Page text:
Another common term, in the context of cyber security, is cyber espionage, which threatens the privacy of individuals, companies and state agencies. German companies lose an estimated 50 billion euros annually to cyber espionage. The massive cyber attack on the internal network of the German Bundestag, uncovered in May 2015, demonstrated most dramatically the vulnerability of state agencies.
The enormous impact of complex cyber attacks on states became evident in Estonia in 2007. An unprecedented attack on the Baltic state paralyzed banks, government agencies, police and government for days. The attack occurred while the Estonian government was locked in a dispute with Russia over the relocation of a Soviet-era military memorial within the city of Tallinn, leading to speculation that Russia was responsible, though the Estonian Computer Emergency Response Team could never positively identify the attackers. So it is no coincidence that NATO established its Cooperative Cyber Defence Centre of Excellence in Estonia. Based in an old garrison in Tallinn, the center is the knowledge hub — the “brain” — in the fight against cyber espionage and digital terrorism in Europe. This is where, once a year, NATO members hold a real-time network defense exercise with expert teams that practice ways to support a state hit by massive cyber attacks.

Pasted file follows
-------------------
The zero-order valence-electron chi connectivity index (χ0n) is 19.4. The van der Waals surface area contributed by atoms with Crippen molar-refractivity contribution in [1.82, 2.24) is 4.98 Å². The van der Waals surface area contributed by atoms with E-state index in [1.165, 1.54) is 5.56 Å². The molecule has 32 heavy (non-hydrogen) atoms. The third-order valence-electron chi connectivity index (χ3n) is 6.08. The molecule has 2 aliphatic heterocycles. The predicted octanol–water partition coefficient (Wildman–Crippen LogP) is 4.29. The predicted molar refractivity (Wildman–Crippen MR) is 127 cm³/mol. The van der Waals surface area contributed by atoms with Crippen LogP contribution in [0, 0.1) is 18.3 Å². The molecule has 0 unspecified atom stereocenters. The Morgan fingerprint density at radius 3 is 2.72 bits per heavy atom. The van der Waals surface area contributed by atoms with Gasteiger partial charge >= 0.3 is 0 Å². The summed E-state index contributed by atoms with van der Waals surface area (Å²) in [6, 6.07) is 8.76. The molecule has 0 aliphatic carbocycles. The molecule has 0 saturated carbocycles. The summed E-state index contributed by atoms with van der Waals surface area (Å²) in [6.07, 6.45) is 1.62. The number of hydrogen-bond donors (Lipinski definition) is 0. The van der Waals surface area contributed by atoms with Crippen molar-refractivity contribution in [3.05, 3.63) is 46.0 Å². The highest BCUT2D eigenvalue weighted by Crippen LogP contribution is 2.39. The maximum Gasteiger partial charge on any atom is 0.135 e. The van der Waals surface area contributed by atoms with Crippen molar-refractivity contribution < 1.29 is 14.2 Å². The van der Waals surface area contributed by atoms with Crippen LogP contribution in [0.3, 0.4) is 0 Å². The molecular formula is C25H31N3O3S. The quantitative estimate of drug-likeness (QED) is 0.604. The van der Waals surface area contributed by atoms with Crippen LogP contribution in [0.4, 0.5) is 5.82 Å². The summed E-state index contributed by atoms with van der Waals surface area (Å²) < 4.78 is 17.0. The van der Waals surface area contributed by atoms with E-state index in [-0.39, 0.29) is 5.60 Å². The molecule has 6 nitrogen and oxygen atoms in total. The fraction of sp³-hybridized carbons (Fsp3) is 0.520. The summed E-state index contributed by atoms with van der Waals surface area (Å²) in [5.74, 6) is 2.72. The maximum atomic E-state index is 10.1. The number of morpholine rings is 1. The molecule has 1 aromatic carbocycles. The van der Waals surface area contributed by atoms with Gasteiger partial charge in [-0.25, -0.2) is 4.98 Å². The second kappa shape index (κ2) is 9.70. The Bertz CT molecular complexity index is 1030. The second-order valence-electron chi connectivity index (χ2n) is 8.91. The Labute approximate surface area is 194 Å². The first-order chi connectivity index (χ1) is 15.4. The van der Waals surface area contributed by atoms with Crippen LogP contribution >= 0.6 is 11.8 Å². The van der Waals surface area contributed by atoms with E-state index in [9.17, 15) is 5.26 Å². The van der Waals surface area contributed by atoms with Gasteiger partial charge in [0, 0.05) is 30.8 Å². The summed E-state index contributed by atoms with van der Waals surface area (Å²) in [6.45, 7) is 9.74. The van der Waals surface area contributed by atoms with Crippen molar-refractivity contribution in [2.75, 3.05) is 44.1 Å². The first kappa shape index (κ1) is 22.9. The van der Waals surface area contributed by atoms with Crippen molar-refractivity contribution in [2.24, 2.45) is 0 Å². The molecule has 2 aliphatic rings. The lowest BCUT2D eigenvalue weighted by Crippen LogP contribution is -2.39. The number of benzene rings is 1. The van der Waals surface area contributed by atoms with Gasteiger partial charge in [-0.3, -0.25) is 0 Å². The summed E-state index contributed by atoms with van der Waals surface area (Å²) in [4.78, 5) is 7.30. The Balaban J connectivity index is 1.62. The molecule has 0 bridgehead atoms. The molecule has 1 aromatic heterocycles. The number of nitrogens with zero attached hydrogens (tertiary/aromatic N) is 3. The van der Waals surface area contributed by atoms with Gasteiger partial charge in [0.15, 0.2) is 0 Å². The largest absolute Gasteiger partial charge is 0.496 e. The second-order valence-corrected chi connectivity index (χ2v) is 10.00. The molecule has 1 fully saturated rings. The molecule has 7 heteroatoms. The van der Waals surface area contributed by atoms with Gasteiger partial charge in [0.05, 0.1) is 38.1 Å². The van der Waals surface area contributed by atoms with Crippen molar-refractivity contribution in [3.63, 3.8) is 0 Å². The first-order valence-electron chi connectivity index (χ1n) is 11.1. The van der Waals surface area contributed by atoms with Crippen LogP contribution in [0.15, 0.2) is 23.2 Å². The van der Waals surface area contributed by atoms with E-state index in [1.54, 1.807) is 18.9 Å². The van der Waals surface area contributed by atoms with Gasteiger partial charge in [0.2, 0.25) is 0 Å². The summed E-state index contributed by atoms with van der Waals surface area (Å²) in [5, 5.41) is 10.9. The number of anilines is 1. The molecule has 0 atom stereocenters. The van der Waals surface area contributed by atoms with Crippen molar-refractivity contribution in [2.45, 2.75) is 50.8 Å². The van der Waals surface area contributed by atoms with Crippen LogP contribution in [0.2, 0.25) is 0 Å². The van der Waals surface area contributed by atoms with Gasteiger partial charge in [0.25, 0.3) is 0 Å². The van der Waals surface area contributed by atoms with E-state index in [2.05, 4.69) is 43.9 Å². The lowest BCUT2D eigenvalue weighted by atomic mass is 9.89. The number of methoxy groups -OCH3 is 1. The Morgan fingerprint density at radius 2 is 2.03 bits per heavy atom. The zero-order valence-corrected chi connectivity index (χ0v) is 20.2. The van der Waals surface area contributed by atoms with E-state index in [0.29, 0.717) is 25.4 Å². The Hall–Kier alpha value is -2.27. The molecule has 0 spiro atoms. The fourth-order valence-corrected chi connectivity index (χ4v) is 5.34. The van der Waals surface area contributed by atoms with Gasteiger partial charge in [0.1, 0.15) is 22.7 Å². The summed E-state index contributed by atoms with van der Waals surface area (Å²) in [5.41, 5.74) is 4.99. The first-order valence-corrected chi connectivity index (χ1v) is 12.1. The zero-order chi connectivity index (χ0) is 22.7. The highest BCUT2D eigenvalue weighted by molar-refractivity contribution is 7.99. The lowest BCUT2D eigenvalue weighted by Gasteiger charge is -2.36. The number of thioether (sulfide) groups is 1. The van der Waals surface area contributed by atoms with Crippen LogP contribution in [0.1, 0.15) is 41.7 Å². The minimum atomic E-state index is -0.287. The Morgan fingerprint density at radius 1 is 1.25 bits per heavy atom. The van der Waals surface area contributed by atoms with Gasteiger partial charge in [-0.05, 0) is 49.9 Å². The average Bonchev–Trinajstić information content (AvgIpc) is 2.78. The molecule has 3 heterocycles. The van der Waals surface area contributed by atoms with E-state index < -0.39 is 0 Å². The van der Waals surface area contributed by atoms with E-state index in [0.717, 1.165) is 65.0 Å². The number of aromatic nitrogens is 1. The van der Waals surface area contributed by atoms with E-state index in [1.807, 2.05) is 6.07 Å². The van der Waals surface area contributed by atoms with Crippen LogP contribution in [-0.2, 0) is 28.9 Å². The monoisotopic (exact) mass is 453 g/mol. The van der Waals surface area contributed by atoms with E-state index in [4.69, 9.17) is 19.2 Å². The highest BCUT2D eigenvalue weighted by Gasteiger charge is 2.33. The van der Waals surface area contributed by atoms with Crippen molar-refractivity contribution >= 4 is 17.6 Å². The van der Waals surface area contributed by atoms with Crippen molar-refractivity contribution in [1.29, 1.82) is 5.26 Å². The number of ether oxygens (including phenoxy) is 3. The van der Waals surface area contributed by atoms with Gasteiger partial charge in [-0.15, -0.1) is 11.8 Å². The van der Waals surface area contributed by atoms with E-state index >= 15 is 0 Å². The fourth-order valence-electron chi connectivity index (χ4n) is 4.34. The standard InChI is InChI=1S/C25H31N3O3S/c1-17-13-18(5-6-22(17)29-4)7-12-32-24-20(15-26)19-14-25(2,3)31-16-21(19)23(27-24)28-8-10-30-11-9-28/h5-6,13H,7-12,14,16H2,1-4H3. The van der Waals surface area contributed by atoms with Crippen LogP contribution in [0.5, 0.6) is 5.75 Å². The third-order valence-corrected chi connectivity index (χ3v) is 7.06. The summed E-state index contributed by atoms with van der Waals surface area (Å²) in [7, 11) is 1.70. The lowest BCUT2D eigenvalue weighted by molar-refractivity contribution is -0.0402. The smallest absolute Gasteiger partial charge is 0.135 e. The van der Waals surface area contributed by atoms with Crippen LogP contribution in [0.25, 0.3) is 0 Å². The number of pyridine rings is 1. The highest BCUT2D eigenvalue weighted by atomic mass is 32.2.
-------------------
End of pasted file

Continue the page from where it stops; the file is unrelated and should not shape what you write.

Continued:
In Brussels, the European Union runs the Intelligence and Situation Centre, an analysis hub for its members’ intelligence services. In 2016, the center activated its unit for hybrid threats, the Hybrid Fusion Cell. It issues early-warning reports and cooperates with agencies such as the Cybercrime Center and the Counter Terrorism Center at Europol’s headquarters, and with Frontex (the European Border and Coast Guard Agency) and the EU’s Computer Emergency Response Team.
Hybrid attacks overstep the limits of what is perceived as “legitimate means of foreign policy.” They remain below the threshold of conventional war but nevertheless represent serious attacks on societies. Democracies based on the rule of law find it difficult to adopt effective countermeasures because there is no “equality of arms.” Western democracies comply with laws and play by the rules; hybrid attackers avoid them intentionally. In any case, countermeasures by states or EU institutions require resolve and cohesion.
But even at the domestic level, confronting cyber attacks is an extremely complex challenge. In democracies, state agencies operate within clearly defined areas of jurisdiction and competence. But the phenomenon of hybrid threats cannot be subdivided into domains that neatly coincide with the state agencies’ areas of competence. It is a gray zone in which law enforcement, intelligence and information technology security agencies need to cooperate.